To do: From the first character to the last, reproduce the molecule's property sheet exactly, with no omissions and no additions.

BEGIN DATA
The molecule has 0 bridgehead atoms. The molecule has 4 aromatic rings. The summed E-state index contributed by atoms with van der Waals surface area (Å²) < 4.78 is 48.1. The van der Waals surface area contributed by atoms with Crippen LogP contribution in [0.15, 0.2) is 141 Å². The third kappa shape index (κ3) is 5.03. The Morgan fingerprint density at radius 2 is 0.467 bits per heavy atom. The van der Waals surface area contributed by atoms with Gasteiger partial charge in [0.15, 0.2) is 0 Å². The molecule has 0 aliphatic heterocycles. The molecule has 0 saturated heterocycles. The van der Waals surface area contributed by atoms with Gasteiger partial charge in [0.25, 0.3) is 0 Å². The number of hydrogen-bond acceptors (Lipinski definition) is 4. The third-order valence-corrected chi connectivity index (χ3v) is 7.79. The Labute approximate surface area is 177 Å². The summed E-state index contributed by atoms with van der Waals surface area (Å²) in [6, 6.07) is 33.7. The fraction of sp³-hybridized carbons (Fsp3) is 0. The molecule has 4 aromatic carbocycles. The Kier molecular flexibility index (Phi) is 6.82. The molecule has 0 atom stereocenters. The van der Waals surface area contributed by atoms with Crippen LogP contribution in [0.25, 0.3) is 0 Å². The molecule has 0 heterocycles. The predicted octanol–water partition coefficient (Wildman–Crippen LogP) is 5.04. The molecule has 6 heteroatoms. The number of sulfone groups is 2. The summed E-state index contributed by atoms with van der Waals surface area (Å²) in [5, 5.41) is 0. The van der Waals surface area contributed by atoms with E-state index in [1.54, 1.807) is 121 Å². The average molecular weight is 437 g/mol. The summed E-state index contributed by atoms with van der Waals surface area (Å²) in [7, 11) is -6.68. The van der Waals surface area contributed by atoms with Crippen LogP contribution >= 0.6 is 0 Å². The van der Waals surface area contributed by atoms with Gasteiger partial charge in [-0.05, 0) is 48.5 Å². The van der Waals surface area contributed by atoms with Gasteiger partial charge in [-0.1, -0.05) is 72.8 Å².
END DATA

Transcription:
The molecule has 0 bridgehead atoms. The molecule has 4 aromatic rings. The summed E-state index contributed by atoms with van der Waals surface area (Å²) < 4.78 is 48.1. The van der Waals surface area contributed by atoms with Crippen LogP contribution in [0.15, 0.2) is 141 Å². The third kappa shape index (κ3) is 5.03. The Morgan fingerprint density at radius 2 is 0.467 bits per heavy atom. The van der Waals surface area contributed by atoms with Gasteiger partial charge in [0.15, 0.2) is 0 Å². The molecule has 0 aliphatic heterocycles. The molecule has 0 saturated heterocycles. The van der Waals surface area contributed by atoms with Gasteiger partial charge in [0.25, 0.3) is 0 Å². The number of hydrogen-bond acceptors (Lipinski definition) is 4. The third-order valence-corrected chi connectivity index (χ3v) is 7.79. The Labute approximate surface area is 177 Å². The summed E-state index contributed by atoms with van der Waals surface area (Å²) in [6, 6.07) is 33.7. The fraction of sp³-hybridized carbons (Fsp3) is 0. The molecule has 4 aromatic carbocycles. The Kier molecular flexibility index (Phi) is 6.82. The molecule has 0 atom stereocenters. The van der Waals surface area contributed by atoms with Crippen LogP contribution in [0.25, 0.3) is 0 Å². The molecule has 0 heterocycles. The predicted octanol–water partition coefficient (Wildman–Crippen LogP) is 5.04. The molecule has 6 heteroatoms. The number of sulfone groups is 2. The summed E-state index contributed by atoms with van der Waals surface area (Å²) in [5, 5.41) is 0. The van der Waals surface area contributed by atoms with E-state index in [1.54, 1.807) is 121 Å². The average molecular weight is 437 g/mol. The summed E-state index contributed by atoms with van der Waals surface area (Å²) in [7, 11) is -6.68. The van der Waals surface area contributed by atoms with Crippen LogP contribution >= 0.6 is 0 Å². The van der Waals surface area contributed by atoms with Gasteiger partial charge in [-0.05, 0) is 48.5 Å². The van der Waals surface area contributed by atoms with Gasteiger partial charge in [-0.1, -0.05) is 72.8 Å².